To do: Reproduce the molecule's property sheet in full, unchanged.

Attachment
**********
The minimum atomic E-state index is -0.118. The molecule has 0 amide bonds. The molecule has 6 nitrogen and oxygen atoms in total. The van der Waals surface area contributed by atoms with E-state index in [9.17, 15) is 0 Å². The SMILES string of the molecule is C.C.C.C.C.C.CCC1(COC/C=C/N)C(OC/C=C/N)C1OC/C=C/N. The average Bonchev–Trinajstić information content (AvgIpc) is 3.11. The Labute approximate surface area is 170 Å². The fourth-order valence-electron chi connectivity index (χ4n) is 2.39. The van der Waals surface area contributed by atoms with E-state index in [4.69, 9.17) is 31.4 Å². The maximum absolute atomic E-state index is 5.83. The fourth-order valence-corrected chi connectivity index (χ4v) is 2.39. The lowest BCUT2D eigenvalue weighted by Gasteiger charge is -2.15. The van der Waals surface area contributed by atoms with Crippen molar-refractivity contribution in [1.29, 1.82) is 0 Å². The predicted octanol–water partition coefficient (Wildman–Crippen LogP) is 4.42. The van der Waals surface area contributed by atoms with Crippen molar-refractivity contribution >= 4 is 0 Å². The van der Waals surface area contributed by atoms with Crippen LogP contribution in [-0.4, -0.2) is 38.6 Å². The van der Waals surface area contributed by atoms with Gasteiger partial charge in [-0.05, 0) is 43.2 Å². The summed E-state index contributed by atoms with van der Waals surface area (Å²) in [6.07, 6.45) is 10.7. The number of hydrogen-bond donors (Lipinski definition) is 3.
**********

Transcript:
The minimum atomic E-state index is -0.118. The molecule has 0 amide bonds. The molecule has 6 nitrogen and oxygen atoms in total. The van der Waals surface area contributed by atoms with E-state index in [9.17, 15) is 0 Å². The SMILES string of the molecule is C.C.C.C.C.C.CCC1(COC/C=C/N)C(OC/C=C/N)C1OC/C=C/N. The average Bonchev–Trinajstić information content (AvgIpc) is 3.11. The Labute approximate surface area is 170 Å². The fourth-order valence-electron chi connectivity index (χ4n) is 2.39. The van der Waals surface area contributed by atoms with E-state index in [4.69, 9.17) is 31.4 Å². The maximum absolute atomic E-state index is 5.83. The fourth-order valence-corrected chi connectivity index (χ4v) is 2.39. The lowest BCUT2D eigenvalue weighted by Gasteiger charge is -2.15. The van der Waals surface area contributed by atoms with Crippen molar-refractivity contribution in [1.29, 1.82) is 0 Å². The predicted octanol–water partition coefficient (Wildman–Crippen LogP) is 4.42. The van der Waals surface area contributed by atoms with Crippen molar-refractivity contribution >= 4 is 0 Å². The van der Waals surface area contributed by atoms with Crippen LogP contribution in [-0.4, -0.2) is 38.6 Å². The van der Waals surface area contributed by atoms with Gasteiger partial charge in [-0.05, 0) is 43.2 Å². The summed E-state index contributed by atoms with van der Waals surface area (Å²) in [6.07, 6.45) is 10.7. The number of hydrogen-bond donors (Lipinski definition) is 3.